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Shahar Sperling
Chief Architect at HCL AppScan
About
Shahar Sperling is the chief architect at HCL AppScan. He has 23 years of experience in professional software development. He has spent the last 13 years with the AppScan team, developing a variety of new products and technologies.
Posts by Shahar Sperling
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Secure DevOps | October 28, 2020
?AST – The Who, What, Why and Where of Application Security Testing
You'll learn how to make an informed decision amongst the plethora of Application Security Testing options in the market, including DAST, SAST & IAST.
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Secure DevOps | July 22, 2020
Hey, DNS! (with HCL AppScan Domain Name Server)
  Once upon a time, “Dynamic Analysis” was called “Black-Box Testing”. I miss the old names (Black-Box, White-Box, Glass-Box…). While the new names have nice acronyms (DAST, SAST, IAST, etc.) they are far less descriptive in the way they work. The challenges faced when performing one type of testing or another are far clearer when the name explains how the testing option actually works.   Black-Box very clearly tells you that you are treating the test target as a “black box”. You cannot see inside. You can only rely on what the black box chooses to expose to you. When we perform test attacks, we call that a “reflection,” which is how the application responds to an attack. It is sometimes the lack of reflection that indicates whether a test succeeded.  This reliance on reflections is one of the major challenges faced by DAST. It is a limiting factor on the type of issues that can be detected. Some tests create an immediate response (or a response in a following sequence of requests) and those are issues DAST can find. Some tests are designed to disrupt a WebApp’s execution flow (intentionally causing a reflection failure) and those also are issues that DAST can detect.   What about everything else?   Impact of Asynchronous Validation Mechanism Testing  Maybe not everything else, but the asynchronous validation mechanism introduced several years ago does help. The idea behind these tests is not to rely on direct reflection (or lack thereof) but on other externally observable behavior of the application.  Where is this useful? For example, when testing for Command-Execution. We try to execute commands that would perform one of the actions described below. These are done outside the context of the running application and would, in many cases, have no response (direct reflection in an HTML, for example) associated with them. Under normal circumstances a DAST scanner would not be able to detect these vulnerabilities.   The first class of tests attempt to trigger an HTTP request to a web server embedded within the AppScan scanner itself. AppScan tries to get the tested server to initiate an HTTP request to a specific URL that helps us understand the source attack. It...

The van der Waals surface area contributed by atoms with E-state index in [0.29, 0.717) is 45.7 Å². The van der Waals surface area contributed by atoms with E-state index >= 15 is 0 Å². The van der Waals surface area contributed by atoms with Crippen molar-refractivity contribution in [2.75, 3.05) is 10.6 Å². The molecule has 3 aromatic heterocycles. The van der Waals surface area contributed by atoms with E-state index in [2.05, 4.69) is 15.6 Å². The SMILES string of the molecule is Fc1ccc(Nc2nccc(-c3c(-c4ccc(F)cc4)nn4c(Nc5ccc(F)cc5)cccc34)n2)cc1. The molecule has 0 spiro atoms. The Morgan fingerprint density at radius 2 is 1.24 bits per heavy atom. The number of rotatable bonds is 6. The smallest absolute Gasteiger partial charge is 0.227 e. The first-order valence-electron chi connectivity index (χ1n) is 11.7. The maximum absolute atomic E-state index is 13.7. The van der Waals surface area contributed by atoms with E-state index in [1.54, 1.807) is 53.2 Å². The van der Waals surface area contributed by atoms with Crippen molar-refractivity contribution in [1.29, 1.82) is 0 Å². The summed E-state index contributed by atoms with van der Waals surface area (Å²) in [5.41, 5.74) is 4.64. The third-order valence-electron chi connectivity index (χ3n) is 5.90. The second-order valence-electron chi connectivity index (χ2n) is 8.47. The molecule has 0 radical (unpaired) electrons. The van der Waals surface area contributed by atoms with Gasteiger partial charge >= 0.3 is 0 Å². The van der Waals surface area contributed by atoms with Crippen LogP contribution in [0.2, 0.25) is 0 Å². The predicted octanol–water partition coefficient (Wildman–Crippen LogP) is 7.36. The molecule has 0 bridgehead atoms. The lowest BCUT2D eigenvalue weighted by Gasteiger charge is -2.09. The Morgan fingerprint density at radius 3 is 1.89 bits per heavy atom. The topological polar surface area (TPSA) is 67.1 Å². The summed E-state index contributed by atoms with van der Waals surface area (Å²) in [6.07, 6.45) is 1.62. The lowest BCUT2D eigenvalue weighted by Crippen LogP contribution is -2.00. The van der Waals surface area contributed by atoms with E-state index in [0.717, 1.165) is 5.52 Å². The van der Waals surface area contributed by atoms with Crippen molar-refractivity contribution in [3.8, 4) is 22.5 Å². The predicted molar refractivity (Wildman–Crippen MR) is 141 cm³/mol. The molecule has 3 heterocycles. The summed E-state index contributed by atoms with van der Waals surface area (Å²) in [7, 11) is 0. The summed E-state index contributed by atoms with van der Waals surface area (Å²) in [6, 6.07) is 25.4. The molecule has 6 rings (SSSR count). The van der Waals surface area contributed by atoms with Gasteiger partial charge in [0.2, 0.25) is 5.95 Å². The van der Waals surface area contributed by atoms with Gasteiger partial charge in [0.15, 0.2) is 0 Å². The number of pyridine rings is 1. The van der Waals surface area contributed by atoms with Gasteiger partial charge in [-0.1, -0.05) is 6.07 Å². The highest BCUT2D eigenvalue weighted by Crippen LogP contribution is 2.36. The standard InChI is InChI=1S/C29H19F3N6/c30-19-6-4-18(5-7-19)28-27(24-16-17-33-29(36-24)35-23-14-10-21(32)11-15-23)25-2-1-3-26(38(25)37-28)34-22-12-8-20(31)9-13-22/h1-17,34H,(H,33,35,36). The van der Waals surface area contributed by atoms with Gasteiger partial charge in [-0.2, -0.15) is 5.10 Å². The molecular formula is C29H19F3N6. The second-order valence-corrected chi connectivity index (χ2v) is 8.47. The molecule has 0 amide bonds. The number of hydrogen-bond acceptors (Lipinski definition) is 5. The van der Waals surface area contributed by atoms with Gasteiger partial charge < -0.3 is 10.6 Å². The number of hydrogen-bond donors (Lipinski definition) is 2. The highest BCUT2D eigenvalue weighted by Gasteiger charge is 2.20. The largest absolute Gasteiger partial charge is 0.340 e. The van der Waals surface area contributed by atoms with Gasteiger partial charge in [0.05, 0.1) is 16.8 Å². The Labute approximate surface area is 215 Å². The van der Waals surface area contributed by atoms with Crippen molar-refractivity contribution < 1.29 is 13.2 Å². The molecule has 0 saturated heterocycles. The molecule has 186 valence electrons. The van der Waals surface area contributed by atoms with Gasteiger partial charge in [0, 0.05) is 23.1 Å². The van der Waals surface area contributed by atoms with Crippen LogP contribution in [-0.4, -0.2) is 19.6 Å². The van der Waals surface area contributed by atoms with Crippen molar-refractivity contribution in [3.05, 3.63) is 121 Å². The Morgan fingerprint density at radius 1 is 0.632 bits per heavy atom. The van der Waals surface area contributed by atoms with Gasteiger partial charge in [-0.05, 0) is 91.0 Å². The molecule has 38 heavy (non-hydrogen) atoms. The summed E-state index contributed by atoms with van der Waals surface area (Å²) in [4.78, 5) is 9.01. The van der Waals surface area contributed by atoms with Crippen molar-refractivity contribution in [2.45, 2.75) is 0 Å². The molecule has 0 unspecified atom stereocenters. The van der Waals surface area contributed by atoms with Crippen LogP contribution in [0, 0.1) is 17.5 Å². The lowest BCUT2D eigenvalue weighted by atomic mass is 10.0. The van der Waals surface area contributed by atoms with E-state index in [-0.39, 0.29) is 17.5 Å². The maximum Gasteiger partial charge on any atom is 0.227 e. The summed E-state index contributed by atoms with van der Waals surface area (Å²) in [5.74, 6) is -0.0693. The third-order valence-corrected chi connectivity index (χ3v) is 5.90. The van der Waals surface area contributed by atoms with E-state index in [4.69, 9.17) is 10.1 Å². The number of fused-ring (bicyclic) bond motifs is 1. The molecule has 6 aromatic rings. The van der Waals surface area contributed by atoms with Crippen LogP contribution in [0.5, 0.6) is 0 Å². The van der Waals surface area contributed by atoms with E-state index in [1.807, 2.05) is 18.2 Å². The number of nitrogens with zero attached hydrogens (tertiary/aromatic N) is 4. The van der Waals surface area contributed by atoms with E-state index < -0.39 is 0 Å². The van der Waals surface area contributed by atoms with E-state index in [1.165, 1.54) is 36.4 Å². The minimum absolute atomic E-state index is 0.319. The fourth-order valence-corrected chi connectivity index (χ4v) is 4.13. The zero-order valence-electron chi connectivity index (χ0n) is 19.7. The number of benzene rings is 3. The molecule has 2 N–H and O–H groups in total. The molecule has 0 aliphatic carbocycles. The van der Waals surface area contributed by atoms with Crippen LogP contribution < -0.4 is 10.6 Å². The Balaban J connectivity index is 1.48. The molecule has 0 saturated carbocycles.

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Secure DevOps | July 17, 2020
Achieve Private Site Scanning with AppScan on Cloud
Learn best practices for conducting Private Site Scanning (PSS) with HCL AppScan on Cloud (ASoC). Then, test-drive ASoC with our free 30-day trial.
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Secure DevOps | July 16, 2020
Third-Party Component Security: The Good, The Not So Good and the Downright Ugly
Read this blog to learn how to identify security vulnerabilities in third-party application components. Then, you can test-drive HCL AppScan on Cloud.
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Secure DevOps | July 15, 2020
Understanding the AppScan on Cloud Compliance Network
Learn how to calculate risk for applications that your company has in development & find out how to utilize HCL AppScan on Cloud to manage vulnerabilities.
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Secure DevOps | July 13, 2020
How to Maximize the Effectiveness of Your Dynamic Testing Policies
In this blog, you'll learn more about Dynamic Application Security Testing (DAST) policies & find out how to maximize your team's dynamic analysis efforts.
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